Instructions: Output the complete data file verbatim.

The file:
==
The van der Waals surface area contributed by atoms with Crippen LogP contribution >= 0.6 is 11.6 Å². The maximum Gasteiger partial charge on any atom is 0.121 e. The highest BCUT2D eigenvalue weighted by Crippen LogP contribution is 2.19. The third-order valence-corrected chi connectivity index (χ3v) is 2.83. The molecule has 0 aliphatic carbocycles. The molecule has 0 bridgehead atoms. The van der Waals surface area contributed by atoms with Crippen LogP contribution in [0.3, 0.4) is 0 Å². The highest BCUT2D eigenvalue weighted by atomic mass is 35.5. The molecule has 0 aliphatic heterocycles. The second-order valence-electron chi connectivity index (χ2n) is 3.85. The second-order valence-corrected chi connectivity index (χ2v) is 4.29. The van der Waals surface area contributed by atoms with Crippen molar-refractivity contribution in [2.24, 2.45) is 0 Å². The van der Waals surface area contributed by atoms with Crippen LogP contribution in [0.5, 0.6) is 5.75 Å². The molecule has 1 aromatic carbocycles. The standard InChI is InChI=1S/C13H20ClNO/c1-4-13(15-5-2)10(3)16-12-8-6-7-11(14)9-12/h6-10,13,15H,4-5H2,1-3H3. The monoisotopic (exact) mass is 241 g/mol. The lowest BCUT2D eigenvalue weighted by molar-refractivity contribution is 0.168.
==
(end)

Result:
The van der Waals surface area contributed by atoms with Crippen LogP contribution >= 0.6 is 11.6 Å². The maximum Gasteiger partial charge on any atom is 0.121 e. The highest BCUT2D eigenvalue weighted by Crippen LogP contribution is 2.19. The third-order valence-corrected chi connectivity index (χ3v) is 2.83. The molecule has 0 aliphatic carbocycles. The molecule has 0 bridgehead atoms. The van der Waals surface area contributed by atoms with Crippen LogP contribution in [0.3, 0.4) is 0 Å². The highest BCUT2D eigenvalue weighted by atomic mass is 35.5. The molecule has 0 aliphatic heterocycles. The second-order valence-electron chi connectivity index (χ2n) is 3.85. The second-order valence-corrected chi connectivity index (χ2v) is 4.29. The van der Waals surface area contributed by atoms with Crippen molar-refractivity contribution in [2.24, 2.45) is 0 Å². The van der Waals surface area contributed by atoms with Crippen LogP contribution in [0.5, 0.6) is 5.75 Å². The molecule has 1 aromatic carbocycles. The standard InChI is InChI=1S/C13H20ClNO/c1-4-13(15-5-2)10(3)16-12-8-6-7-11(14)9-12/h6-10,13,15H,4-5H2,1-3H3. The monoisotopic (exact) mass is 241 g/mol. The lowest BCUT2D eigenvalue weighted by molar-refractivity contribution is 0.168.